130. [gr-qc/9712019] Lecture Notes On General Relativity
General relativity and Quantum Cosmology, abstract grqc/9712019. From Sean Carroll 277kb) Lecture Notes on General relativity. Authors Sean
General Relativity and Quantum Cosmology, abstract
From: Sean Carroll [ view email ] Date: Wed, 3 Dec 1997 02:39:44 GMT (277kb)
Lecture Notes on General Relativity
Authors: Sean M. Carroll
Comments: 238 pages, numerous figures. Individual chapters, and potentially updated versions, can be found at this http URL
Report-no: NSF-ITP/97-147
These notes represent approximately one semester's worth of lectures on introductory general relativity for beginning graduate students in physics. Topics include manifolds, Riemannian geometry, Einstein's equations, and three applications: gravitational radiation, black holes, and cosmology.
Full-text: PostScript PDF , or Other formats
References and citations for this submission:
(refers to , cited by , arXiv reformatted);
(autonomous citation navigation and analysis) Which authors of this paper are endorsers?
Links to: arXiv gr-qc find abs

131. Physics 232 Lecture Notes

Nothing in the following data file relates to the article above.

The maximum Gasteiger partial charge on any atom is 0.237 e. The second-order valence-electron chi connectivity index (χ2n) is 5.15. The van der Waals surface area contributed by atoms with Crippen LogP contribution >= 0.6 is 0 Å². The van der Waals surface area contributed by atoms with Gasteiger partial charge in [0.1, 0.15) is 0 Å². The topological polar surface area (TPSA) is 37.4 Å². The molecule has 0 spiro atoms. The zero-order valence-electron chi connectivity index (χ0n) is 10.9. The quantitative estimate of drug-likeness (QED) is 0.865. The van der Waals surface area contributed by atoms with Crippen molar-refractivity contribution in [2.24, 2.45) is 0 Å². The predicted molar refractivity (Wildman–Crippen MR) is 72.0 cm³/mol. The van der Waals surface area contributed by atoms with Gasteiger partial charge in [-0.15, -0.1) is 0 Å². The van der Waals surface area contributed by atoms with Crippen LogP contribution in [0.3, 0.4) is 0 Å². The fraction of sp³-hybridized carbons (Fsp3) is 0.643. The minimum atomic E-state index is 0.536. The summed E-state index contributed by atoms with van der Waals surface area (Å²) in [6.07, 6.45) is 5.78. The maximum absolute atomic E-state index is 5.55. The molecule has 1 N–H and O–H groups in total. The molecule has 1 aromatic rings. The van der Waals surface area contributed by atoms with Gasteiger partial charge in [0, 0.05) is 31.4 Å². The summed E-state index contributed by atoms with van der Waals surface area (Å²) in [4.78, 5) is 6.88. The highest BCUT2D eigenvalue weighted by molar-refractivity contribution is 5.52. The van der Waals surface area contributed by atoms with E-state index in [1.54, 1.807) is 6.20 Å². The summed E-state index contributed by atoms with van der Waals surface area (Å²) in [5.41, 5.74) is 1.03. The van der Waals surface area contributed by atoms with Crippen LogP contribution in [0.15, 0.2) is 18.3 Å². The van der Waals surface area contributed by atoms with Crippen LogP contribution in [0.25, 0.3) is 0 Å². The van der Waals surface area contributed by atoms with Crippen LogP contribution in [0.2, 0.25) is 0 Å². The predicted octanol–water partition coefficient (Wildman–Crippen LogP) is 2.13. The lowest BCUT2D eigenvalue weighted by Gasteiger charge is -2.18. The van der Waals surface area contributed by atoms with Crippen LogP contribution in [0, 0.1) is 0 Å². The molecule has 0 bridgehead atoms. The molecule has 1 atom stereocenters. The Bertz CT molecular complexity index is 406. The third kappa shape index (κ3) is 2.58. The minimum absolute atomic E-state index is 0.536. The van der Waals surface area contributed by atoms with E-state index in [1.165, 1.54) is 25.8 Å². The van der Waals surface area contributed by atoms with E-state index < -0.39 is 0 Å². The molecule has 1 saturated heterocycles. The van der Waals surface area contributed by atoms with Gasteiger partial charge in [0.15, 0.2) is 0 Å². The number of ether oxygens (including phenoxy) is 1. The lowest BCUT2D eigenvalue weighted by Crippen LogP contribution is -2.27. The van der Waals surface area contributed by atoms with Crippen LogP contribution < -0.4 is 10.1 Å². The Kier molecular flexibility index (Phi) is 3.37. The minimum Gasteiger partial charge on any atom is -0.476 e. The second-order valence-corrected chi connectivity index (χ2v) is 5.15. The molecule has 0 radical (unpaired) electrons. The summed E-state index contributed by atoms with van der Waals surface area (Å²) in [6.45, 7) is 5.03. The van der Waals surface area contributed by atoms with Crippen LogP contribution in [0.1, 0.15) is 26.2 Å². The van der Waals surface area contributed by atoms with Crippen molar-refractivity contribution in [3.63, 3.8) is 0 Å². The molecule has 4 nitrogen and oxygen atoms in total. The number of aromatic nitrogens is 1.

A set of online course notes for introductory physics. Includes electromagnetic fields, relativity, and quantum mechanics.
Lecture Notes by Topic
  • Course information Coulomb's law Electric fields and electric potentials Gauss' law and conductors ... Cosmology and astrophysics
  • These files are prepared not as a substitute for the text book, but instead as a substitute for lecture notes. Hopefully, one can then attend lecture and concentrate on the material rather than writing notes.

    132. Albert Einstein And The Theory Of Relativity
    Albert Einstein and the Theory of relativity. Albert Einstein 18791955. Einstein Albert s Turn to Kick Butt. We shall consider relativity in more detail later.
    Albert Einstein and
    the Theory of Relativity
    Albert Einstein
    Newton's theory of gravitation was soon accepted without question, and it remained unquestioned until the beginning of this century. Then Albert Einstein shook the foundations of physics with the introduction of his Special Theory of Relativity in 1905, and his General Theory of Relativity in 1915 (Here is an example of a thought experiment in special relativity ). The first showed that Newton's Three Laws of Motion were only approximately correct, breaking down when velocities approached that of light. The second showed that Newton's Law of Gravitation was also only approximately correct, breaking down in the presence of very strong gravitational fields.
    Newton vs. Einstein: Albert's Turn to Kick Butt
    We shall consider Relativity in more detail later . Here, we only summarize the differences between Newton's theory of gravitation and the theory of gravitation implied by the General Theory of Relativity. They make essentially identical predictions as long as the strength of the gravitational field is weak, which is our usual experience. However, there are three crucial predictions where the two theories diverge, and thus can be tested with careful experiments.